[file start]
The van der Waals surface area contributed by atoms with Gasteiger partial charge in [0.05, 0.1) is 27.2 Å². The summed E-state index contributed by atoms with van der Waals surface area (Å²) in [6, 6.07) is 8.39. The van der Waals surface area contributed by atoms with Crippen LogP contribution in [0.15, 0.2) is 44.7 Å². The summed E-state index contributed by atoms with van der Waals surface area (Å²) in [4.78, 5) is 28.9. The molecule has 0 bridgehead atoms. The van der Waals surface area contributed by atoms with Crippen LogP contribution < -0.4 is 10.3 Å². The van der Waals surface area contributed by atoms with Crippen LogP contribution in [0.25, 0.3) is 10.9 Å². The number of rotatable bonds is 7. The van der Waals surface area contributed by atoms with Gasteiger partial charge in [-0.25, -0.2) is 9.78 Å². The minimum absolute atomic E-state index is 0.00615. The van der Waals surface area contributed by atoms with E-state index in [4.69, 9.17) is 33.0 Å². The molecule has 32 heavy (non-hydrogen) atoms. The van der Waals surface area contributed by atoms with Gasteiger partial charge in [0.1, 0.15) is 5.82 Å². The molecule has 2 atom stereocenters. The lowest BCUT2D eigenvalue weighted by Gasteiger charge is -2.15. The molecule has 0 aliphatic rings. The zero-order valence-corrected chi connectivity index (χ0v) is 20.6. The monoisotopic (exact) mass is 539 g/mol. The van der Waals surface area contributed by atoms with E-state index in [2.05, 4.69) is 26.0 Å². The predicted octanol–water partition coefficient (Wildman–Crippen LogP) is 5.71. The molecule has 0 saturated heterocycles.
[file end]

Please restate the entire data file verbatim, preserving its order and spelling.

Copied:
The van der Waals surface area contributed by atoms with Gasteiger partial charge in [0.05, 0.1) is 27.2 Å². The summed E-state index contributed by atoms with van der Waals surface area (Å²) in [6, 6.07) is 8.39. The van der Waals surface area contributed by atoms with Crippen LogP contribution in [0.15, 0.2) is 44.7 Å². The summed E-state index contributed by atoms with van der Waals surface area (Å²) in [4.78, 5) is 28.9. The molecule has 0 bridgehead atoms. The van der Waals surface area contributed by atoms with Crippen LogP contribution < -0.4 is 10.3 Å². The van der Waals surface area contributed by atoms with Crippen LogP contribution in [0.25, 0.3) is 10.9 Å². The number of rotatable bonds is 7. The van der Waals surface area contributed by atoms with Gasteiger partial charge in [-0.25, -0.2) is 9.78 Å². The minimum absolute atomic E-state index is 0.00615. The van der Waals surface area contributed by atoms with E-state index in [4.69, 9.17) is 33.0 Å². The molecule has 32 heavy (non-hydrogen) atoms. The van der Waals surface area contributed by atoms with Gasteiger partial charge in [0.1, 0.15) is 5.82 Å². The molecule has 2 atom stereocenters. The lowest BCUT2D eigenvalue weighted by Gasteiger charge is -2.15. The molecule has 0 aliphatic rings. The zero-order valence-corrected chi connectivity index (χ0v) is 20.6. The monoisotopic (exact) mass is 539 g/mol. The van der Waals surface area contributed by atoms with E-state index in [2.05, 4.69) is 26.0 Å². The predicted octanol–water partition coefficient (Wildman–Crippen LogP) is 5.71. The molecule has 0 saturated heterocycles.